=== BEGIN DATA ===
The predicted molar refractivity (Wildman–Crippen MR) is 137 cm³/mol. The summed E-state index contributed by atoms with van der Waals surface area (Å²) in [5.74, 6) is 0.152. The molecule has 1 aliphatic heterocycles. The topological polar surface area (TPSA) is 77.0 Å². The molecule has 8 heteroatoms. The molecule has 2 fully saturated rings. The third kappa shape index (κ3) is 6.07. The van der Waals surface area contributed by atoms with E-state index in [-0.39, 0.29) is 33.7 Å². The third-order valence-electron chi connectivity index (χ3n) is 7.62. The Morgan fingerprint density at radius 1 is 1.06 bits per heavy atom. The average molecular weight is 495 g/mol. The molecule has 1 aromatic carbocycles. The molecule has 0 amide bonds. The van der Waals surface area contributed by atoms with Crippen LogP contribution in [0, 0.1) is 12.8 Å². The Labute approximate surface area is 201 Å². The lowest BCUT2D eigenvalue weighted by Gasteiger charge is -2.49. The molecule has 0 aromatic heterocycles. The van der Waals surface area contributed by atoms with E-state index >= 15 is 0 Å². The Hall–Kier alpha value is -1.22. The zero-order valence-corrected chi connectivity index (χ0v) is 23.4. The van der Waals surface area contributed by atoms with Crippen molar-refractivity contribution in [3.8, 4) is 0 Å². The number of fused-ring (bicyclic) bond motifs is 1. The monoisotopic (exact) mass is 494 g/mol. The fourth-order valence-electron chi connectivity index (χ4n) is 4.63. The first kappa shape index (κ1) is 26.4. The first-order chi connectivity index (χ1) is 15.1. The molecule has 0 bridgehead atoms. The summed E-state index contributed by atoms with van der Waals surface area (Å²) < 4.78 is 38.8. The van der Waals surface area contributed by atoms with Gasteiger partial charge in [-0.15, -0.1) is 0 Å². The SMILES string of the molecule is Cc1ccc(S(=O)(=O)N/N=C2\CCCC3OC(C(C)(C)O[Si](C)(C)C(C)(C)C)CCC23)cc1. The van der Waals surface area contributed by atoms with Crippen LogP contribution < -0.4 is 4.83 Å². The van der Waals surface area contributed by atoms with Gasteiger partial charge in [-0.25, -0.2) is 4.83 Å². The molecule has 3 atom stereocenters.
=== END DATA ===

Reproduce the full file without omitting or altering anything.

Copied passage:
The predicted molar refractivity (Wildman–Crippen MR) is 137 cm³/mol. The summed E-state index contributed by atoms with van der Waals surface area (Å²) in [5.74, 6) is 0.152. The molecule has 1 aliphatic heterocycles. The topological polar surface area (TPSA) is 77.0 Å². The molecule has 8 heteroatoms. The molecule has 2 fully saturated rings. The third kappa shape index (κ3) is 6.07. The van der Waals surface area contributed by atoms with E-state index in [-0.39, 0.29) is 33.7 Å². The third-order valence-electron chi connectivity index (χ3n) is 7.62. The Morgan fingerprint density at radius 1 is 1.06 bits per heavy atom. The average molecular weight is 495 g/mol. The molecule has 1 aromatic carbocycles. The molecule has 0 amide bonds. The van der Waals surface area contributed by atoms with Crippen LogP contribution in [0, 0.1) is 12.8 Å². The Labute approximate surface area is 201 Å². The lowest BCUT2D eigenvalue weighted by Gasteiger charge is -2.49. The molecule has 0 aromatic heterocycles. The van der Waals surface area contributed by atoms with E-state index >= 15 is 0 Å². The Hall–Kier alpha value is -1.22. The zero-order valence-corrected chi connectivity index (χ0v) is 23.4. The van der Waals surface area contributed by atoms with Crippen molar-refractivity contribution in [3.8, 4) is 0 Å². The number of fused-ring (bicyclic) bond motifs is 1. The monoisotopic (exact) mass is 494 g/mol. The fourth-order valence-electron chi connectivity index (χ4n) is 4.63. The first kappa shape index (κ1) is 26.4. The first-order chi connectivity index (χ1) is 15.1. The molecule has 0 bridgehead atoms. The summed E-state index contributed by atoms with van der Waals surface area (Å²) < 4.78 is 38.8. The van der Waals surface area contributed by atoms with Gasteiger partial charge in [-0.15, -0.1) is 0 Å². The SMILES string of the molecule is Cc1ccc(S(=O)(=O)N/N=C2\CCCC3OC(C(C)(C)O[Si](C)(C)C(C)(C)C)CCC23)cc1. The van der Waals surface area contributed by atoms with Crippen LogP contribution < -0.4 is 4.83 Å². The van der Waals surface area contributed by atoms with Gasteiger partial charge in [-0.25, -0.2) is 4.83 Å². The molecule has 3 atom stereocenters.